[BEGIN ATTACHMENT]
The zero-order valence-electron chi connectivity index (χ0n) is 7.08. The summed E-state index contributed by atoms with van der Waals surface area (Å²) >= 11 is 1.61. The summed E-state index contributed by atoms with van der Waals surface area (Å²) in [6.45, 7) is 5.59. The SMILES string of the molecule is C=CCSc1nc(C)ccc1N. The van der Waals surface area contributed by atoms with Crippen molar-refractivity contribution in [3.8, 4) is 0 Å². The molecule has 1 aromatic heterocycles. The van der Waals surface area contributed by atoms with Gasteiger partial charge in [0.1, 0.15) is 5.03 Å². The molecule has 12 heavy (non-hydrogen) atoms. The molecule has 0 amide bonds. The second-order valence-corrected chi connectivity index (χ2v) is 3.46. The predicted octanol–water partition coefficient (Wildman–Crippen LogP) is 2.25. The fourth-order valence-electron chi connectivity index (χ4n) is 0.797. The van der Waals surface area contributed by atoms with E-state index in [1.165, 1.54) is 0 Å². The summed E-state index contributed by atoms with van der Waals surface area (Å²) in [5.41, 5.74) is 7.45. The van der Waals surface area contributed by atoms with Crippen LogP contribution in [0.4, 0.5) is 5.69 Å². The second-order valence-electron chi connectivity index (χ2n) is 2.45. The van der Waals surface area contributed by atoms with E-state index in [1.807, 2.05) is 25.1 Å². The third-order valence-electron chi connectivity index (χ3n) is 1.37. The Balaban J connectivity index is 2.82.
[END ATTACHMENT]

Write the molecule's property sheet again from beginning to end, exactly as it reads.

The zero-order valence-electron chi connectivity index (χ0n) is 7.08. The summed E-state index contributed by atoms with van der Waals surface area (Å²) >= 11 is 1.61. The summed E-state index contributed by atoms with van der Waals surface area (Å²) in [6.45, 7) is 5.59. The SMILES string of the molecule is C=CCSc1nc(C)ccc1N. The van der Waals surface area contributed by atoms with Crippen molar-refractivity contribution in [3.8, 4) is 0 Å². The molecule has 1 aromatic heterocycles. The van der Waals surface area contributed by atoms with Gasteiger partial charge in [0.1, 0.15) is 5.03 Å². The molecule has 12 heavy (non-hydrogen) atoms. The molecule has 0 amide bonds. The second-order valence-corrected chi connectivity index (χ2v) is 3.46. The predicted octanol–water partition coefficient (Wildman–Crippen LogP) is 2.25. The fourth-order valence-electron chi connectivity index (χ4n) is 0.797. The van der Waals surface area contributed by atoms with E-state index in [1.165, 1.54) is 0 Å². The summed E-state index contributed by atoms with van der Waals surface area (Å²) in [5.41, 5.74) is 7.45. The van der Waals surface area contributed by atoms with Crippen LogP contribution in [0.4, 0.5) is 5.69 Å². The second-order valence-electron chi connectivity index (χ2n) is 2.45. The van der Waals surface area contributed by atoms with E-state index in [1.807, 2.05) is 25.1 Å². The third-order valence-electron chi connectivity index (χ3n) is 1.37. The Balaban J connectivity index is 2.82.